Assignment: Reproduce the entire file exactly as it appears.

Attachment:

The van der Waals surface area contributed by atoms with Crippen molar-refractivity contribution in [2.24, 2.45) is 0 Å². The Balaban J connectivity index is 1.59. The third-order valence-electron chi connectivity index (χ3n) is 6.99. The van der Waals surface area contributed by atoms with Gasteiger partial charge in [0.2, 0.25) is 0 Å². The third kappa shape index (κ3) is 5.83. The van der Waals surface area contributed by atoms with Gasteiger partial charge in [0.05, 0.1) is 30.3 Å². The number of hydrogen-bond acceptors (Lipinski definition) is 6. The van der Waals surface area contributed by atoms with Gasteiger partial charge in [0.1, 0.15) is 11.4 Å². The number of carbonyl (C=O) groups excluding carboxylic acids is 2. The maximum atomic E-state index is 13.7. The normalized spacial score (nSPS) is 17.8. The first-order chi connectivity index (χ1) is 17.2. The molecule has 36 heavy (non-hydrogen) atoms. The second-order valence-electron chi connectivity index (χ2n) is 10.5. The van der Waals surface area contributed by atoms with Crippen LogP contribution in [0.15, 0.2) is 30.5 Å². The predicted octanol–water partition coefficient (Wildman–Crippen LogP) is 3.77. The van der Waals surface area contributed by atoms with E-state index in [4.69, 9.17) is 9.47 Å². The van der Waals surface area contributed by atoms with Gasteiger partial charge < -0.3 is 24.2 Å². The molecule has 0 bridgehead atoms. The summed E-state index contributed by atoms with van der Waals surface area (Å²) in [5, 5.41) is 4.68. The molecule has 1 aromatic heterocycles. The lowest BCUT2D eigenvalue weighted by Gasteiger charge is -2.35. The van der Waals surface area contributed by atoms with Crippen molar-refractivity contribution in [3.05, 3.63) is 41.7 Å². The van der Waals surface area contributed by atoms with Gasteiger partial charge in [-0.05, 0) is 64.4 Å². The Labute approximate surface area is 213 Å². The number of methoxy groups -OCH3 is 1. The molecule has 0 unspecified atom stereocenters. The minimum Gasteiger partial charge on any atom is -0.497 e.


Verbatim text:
The van der Waals surface area contributed by atoms with Crippen molar-refractivity contribution in [2.24, 2.45) is 0 Å². The Balaban J connectivity index is 1.59. The third-order valence-electron chi connectivity index (χ3n) is 6.99. The van der Waals surface area contributed by atoms with Gasteiger partial charge in [0.2, 0.25) is 0 Å². The third kappa shape index (κ3) is 5.83. The van der Waals surface area contributed by atoms with Gasteiger partial charge in [0.05, 0.1) is 30.3 Å². The number of hydrogen-bond acceptors (Lipinski definition) is 6. The van der Waals surface area contributed by atoms with Gasteiger partial charge in [0.1, 0.15) is 11.4 Å². The number of carbonyl (C=O) groups excluding carboxylic acids is 2. The maximum atomic E-state index is 13.7. The normalized spacial score (nSPS) is 17.8. The first-order chi connectivity index (χ1) is 17.2. The molecule has 36 heavy (non-hydrogen) atoms. The second-order valence-electron chi connectivity index (χ2n) is 10.5. The van der Waals surface area contributed by atoms with Crippen LogP contribution in [0.15, 0.2) is 30.5 Å². The predicted octanol–water partition coefficient (Wildman–Crippen LogP) is 3.77. The van der Waals surface area contributed by atoms with E-state index in [4.69, 9.17) is 9.47 Å². The van der Waals surface area contributed by atoms with Gasteiger partial charge < -0.3 is 24.2 Å². The molecule has 0 bridgehead atoms. The summed E-state index contributed by atoms with van der Waals surface area (Å²) in [5, 5.41) is 4.68. The molecule has 1 aromatic heterocycles. The lowest BCUT2D eigenvalue weighted by Gasteiger charge is -2.35. The van der Waals surface area contributed by atoms with Crippen molar-refractivity contribution in [3.05, 3.63) is 41.7 Å². The van der Waals surface area contributed by atoms with Gasteiger partial charge in [-0.05, 0) is 64.4 Å². The Labute approximate surface area is 213 Å². The number of methoxy groups -OCH3 is 1. The molecule has 0 unspecified atom stereocenters. The minimum Gasteiger partial charge on any atom is -0.497 e.